When reading session data, session module takes MD5 hash for read data. When writing session data, session module compares old MD5 and new MD5 of session data and save session data only when MD5 differs.

Since write is omitted, save handler may not change “last updated time”. This may result deleting session data by timeout. To prevent unwanted expiration of session, introduce new save handler API that update “last updated time” of session data.

PS_UPDATE_FUNC()

Session module calls PS_UPDATE_FUNC() instead of PS_WRITE_FUNC() when lazy_write=On.

NOTE: save handler implementation

For files save handler, PS_UPDATE_FUNC() is not needed as it can update mtime at PS_OPEN_FUNC(). Files save handler's PS_UPDATE_FUNC() will be empty function that simply return true.

For memcache/memcached/redis/etc save handlers, PS_UPDATE_FUNC() is not needed since read access(PS_READ_FUNC()) updates last access time stamp. PS_UPDATE_FUNC() may return success simply.

Other save handlers should support PS_UPDATE_FUNC() API to update last access time. Otherwise, garbage correction may remove active sessions. Alternatively, save handler may update last access time when PS_OPEN()/PS_READ_FUNC() is called, then PS_UPDATE_FUNC() may return success simply.

Proposal 3 unsafe_lock option

Session module locks session data while executing script by default. This make sure session data integrity by serializing script execution. i.e. Only a script may have access to session data at the same time.

Current behavior ensures session data integrity, but it serializes script execution and slows down application performance.

For user defined save handlers, locking is up to users. Memcached session save handler has lock ini option for better performance by sacrificing integrity a little. Second proposal mitigates broken integrity by unlocked session data access.

Introduce unsafe_lock option to session_start() that enable/disable session data lock.

unsafe_lock - FALSE by default.

When unsafe_lock=FALSE, save handler works exactly as it is now.

When unsafe_lock=TRUE, save handler lock session data only when locking is strictly needed. For files save handler, it locks only when reading/writing data.

Current behavior:

Open session data   
 ↓                         
Read session data   ----------------- 
 ↓                         ↑
(Script execution)      Locked 
 ↓                         ↓
Write session data  ------------------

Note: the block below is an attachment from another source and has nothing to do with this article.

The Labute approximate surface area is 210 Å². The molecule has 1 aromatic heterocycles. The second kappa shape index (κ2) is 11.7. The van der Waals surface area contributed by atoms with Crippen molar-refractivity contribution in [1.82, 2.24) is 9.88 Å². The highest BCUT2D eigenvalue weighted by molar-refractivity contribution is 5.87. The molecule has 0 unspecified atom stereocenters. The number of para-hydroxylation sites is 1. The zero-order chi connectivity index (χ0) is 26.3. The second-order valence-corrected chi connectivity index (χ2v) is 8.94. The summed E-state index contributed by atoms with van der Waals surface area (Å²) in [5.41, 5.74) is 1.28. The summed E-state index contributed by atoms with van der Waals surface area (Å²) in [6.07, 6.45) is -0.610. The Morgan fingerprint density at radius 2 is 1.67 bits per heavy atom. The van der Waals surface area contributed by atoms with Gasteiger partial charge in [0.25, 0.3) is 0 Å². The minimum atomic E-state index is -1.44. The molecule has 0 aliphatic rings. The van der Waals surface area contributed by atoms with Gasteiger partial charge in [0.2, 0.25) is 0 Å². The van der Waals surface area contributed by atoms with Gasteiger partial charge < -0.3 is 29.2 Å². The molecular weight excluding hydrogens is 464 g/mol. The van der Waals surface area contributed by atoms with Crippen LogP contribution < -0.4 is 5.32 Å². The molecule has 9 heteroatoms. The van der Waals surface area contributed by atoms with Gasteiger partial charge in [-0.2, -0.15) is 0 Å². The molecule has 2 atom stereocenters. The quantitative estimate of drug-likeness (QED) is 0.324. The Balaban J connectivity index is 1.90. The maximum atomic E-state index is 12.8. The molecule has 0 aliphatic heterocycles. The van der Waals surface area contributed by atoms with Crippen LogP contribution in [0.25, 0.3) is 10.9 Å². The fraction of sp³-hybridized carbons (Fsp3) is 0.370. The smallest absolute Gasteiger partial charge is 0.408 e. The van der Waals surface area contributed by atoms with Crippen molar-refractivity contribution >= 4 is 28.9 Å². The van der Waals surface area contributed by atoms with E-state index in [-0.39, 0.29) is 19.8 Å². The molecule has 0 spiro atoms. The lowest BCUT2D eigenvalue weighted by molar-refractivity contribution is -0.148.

↓                        
Close session data  

New behavior with unsafe_lock=On:

Open session data 
 ↓               
Read session data   ←   Locked
 ↓
(Script execution)      
 ↓
Write session data  ←   Locked
 ↓                
Close session data

Proposal 4 - lazy_destroy

Introduce lazy_destroy option to session_start() that enable/disable lazy session data deletion. Delayed deletion is required for secure/reliable session_regenerate_id() operation.

lazy_destroy - 60 (seconds) by default. Seconds that app may access session marked to be deleted.

In order to session module to know if the session data is already deleted and accessible, there must be flag/time stamp for deletion/access control.

First option:

Save time stamp in $_SESSION['__PHP_SESSION_DESTROYED__'].

  • Pros - simple and fast.
  • Cons - exposed internal data.

Alternative option:

Introduce new save handler API that saves flag/time stamp else where.

  • Pros - clean. no exposed data.
  • Cons - complex and slow.

Since alternative option could impact performance a lot. This RFC chooses first option.

By introducing this feature, session_regenerate_id(true) ($delete_old_session) can be a default.

session_destroy() no longer deletes session data, but set destroyed flag. To force deletion, add $force_deletion option to session_destroy(). (Default: FALSE)

Difference between lazy destroy and leaving old session data

  • Destroying session data with lazy destroy, it can only accessible defined time after destroy. (60 sec by default)
  • Leaving old data may keep old data forever. There is GC expire (default 1440 sec), but data may survive forever by accessing periodically.

It's clear that lazy_destroy is much secure than leaving old session data while it is keeping reliable session ID regeneration.

Backward Incompatible Changes

None for most applications.

lazy_destroy is enabled by default for reliable session_regenerate_id() operation. This could be issue for test scripts. For this case set $delete_old_session=TRUE.

session_destroy() no longer deletes session data. Like session_regenerate_id(), this could be a issue for test scripts. Use session_destroy(TRUE) to delete data actually.

Proposed PHP Version(s)

PHP 5.6 and later.

Impact to Existing Extensions

None other than session.

Old save handler works without new INI or API support.

Save handler module needs to be recompiled, but recompile is required for new release anyway.

php.ini Defaults

No INI option is exposed.

Open Issues

None.

Implemented

  1. session_commit()/session_write_close() - Implemented (PHP 4.0 and up). End session and write session data.